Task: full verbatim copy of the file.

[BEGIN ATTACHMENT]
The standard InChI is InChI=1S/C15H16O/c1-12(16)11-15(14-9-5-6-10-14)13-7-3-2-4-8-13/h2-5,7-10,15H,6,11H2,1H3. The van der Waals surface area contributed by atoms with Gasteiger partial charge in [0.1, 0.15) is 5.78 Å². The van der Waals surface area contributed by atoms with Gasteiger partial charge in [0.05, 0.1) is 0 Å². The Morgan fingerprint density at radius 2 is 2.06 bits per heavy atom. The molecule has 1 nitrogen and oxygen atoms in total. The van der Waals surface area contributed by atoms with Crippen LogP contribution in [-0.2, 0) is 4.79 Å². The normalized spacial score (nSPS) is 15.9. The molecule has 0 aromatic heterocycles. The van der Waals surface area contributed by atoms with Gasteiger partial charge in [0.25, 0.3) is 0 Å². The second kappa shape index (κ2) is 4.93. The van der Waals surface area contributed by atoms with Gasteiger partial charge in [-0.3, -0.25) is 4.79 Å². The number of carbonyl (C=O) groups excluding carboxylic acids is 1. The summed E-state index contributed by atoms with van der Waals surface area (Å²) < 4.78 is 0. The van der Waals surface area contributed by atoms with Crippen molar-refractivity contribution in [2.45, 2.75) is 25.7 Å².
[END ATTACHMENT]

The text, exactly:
The standard InChI is InChI=1S/C15H16O/c1-12(16)11-15(14-9-5-6-10-14)13-7-3-2-4-8-13/h2-5,7-10,15H,6,11H2,1H3. The van der Waals surface area contributed by atoms with Gasteiger partial charge in [0.1, 0.15) is 5.78 Å². The van der Waals surface area contributed by atoms with Gasteiger partial charge in [0.05, 0.1) is 0 Å². The Morgan fingerprint density at radius 2 is 2.06 bits per heavy atom. The molecule has 1 nitrogen and oxygen atoms in total. The van der Waals surface area contributed by atoms with Crippen LogP contribution in [-0.2, 0) is 4.79 Å². The normalized spacial score (nSPS) is 15.9. The molecule has 0 aromatic heterocycles. The van der Waals surface area contributed by atoms with Gasteiger partial charge in [0.25, 0.3) is 0 Å². The second kappa shape index (κ2) is 4.93. The van der Waals surface area contributed by atoms with Gasteiger partial charge in [-0.3, -0.25) is 4.79 Å². The number of carbonyl (C=O) groups excluding carboxylic acids is 1. The summed E-state index contributed by atoms with van der Waals surface area (Å²) < 4.78 is 0. The van der Waals surface area contributed by atoms with Crippen molar-refractivity contribution in [2.45, 2.75) is 25.7 Å².